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Print Edition> Nation
UPDATED: March 19, 2012 NO. 12 MARCH 22, 2012
Charting a New Course
By Li Li

COMMITED LEADER: Premier Wen Jiabao talks about his tasks during his last year in office at a press conference on March 14 (WEI YAO)

Chinese Premier Wen Jiabao spoke to Chinese and foreign media at a press conference on March 14, after conclusion of the Fifth Session of the 11th National People's Congress, China's top legislature. Edited highlights follow:

Sino-U.S. trade imbalance

Cooperation is the way to address the trade imbalance between China and the United States as well as the difficulties and friction arising from it.

The United States should ease restrictions on its exports to China, and China is prepared to buy more from the United States. The two countries should create favorable conditions for mutual investment and enhance cooperation in infrastructure construction. The two countries should also expand cooperation in hi-tech fields, including new energy, new materials, energy conservation and aviation. China's investment in U.S. infrastructure construction would boost the employment of U.S. workers.

I believe that cooperation always triumphs over confrontation. As long as we continue to move in this direction, business ties between China and the United States will enjoy sustained and sound growth.

China's international balance of payments, particularly in trade of goods, is approaching basic equilibrium. China's current account surplus in 2011 only accounted for 2.8 percent of its GDP, below the 3-percent level that is internationally recognized as appropriate.

The real effective exchange rate of the Chinese currency has risen by 30 percent since China launched the exchange rate regime reform in 2005. The exchange rate of the yuan in the Hong Kong market for non-deliverable forwards began to float in both directions last September, which indicates the real effective exchange rate of the yuan has reached its natural equilibrium. China will continue to advance the exchange rate regime reform to have the yuan move in both directions by a larger margin.

China will stick to the principles of the Doha Round of world trade negotiations to facilitate free trade and oppose trade protectionism.

Cross Straits relations

The political, economic and cultural foundations for the "1992 Consensus" on the one-China principle have been enhanced and popular support for the "1992 Consensus" has become stronger. The mainland and Taiwan should accelerate follow-up negotiations of the Economic Cooperation Framework Agreement and expand bilateral business ties.

We will pay particular attention to accommodating the interests of small and medium-sized enterprises, and industries with local characteristics in Taiwan, particularly those in central and south parts of the island.

The mainland will promote financial cooperation and give special care to Taiwan-funded businesses on the mainland.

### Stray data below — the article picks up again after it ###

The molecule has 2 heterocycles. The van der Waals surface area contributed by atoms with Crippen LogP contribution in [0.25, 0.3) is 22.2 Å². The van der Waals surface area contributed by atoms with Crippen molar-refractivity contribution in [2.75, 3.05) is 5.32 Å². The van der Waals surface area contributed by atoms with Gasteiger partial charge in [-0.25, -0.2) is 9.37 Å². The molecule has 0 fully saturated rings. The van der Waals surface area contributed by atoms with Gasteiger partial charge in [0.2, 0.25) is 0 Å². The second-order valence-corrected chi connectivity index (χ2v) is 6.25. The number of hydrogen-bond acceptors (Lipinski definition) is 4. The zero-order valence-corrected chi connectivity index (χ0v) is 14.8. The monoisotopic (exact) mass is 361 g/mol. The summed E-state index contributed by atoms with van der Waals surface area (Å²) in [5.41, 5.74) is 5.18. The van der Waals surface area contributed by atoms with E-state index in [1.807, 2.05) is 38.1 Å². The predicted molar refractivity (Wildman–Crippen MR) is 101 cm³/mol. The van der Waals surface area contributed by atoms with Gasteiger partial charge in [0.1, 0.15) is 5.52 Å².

The two parts of the ancient ink painting Dwelling in the Fuchun Mountains, by famous Yuan Dynasty (1271-1368) painter Huang Gongwang, was finally put on display as one piece in Taipei last year. This showed that Chinese culture has strong cohesion and inspiration. Deep-rooted common cultural bonds will help resolve the merely decades-long political grievances across the Taiwan Straits. It's my sincere hope that the two sides will work together to promote people-to-people and cultural contact.

I am willing to visit Taiwan as a tourist after retirement, though this also depends on the circumstances at that time.

Political reform

I have addressed the topic of political reform in China on many occasions in recent years, giving my view on the topic in full and in detail. My long-standing interest in political reform comes from a strong sense of responsibility.

Although after the crackdown on the Gang of Four in 1976, the Communist Party of China adopted resolutions on many historical matters, and decided to conduct reform and opening up, the mistakes of the "cultural revolution" (1966-76) and feudalism have yet to be fully eliminated.

As the economy continues to develop, such problems as income disparity, lack of credibility and corruption have occurred. I'm fully aware that to resolve these problems we must press ahead with both economic and political reforms, in particular reforms to the leadership system of the Party and the country.

Now the reform drive in China has come to a critical stage. Without successful political reform, it's impossible for China to fully institute economic reform and the gains we have made in these areas may be lost, and new problems that have emerged in Chinese society will not be fundamentally resolved, and such historical tragedies as the "cultural revolution" may happen again in China. Any member of the Party and all government officials with a sense of responsibility must fully recognize that further reform is an urgent task for China.

I know very well that the reform will not be easy and reform efforts will not succeed without the consciousness, the support, the enthusiasm and creativity of our people. To conduct reform in a country with 1.3 billion people, people must always bear in mind China's national circumstances and develop socialist democracy in a step-by-step manner.

However, the process of reform can only go forward and must not stand still, let alone going backward because there is no other alternative.

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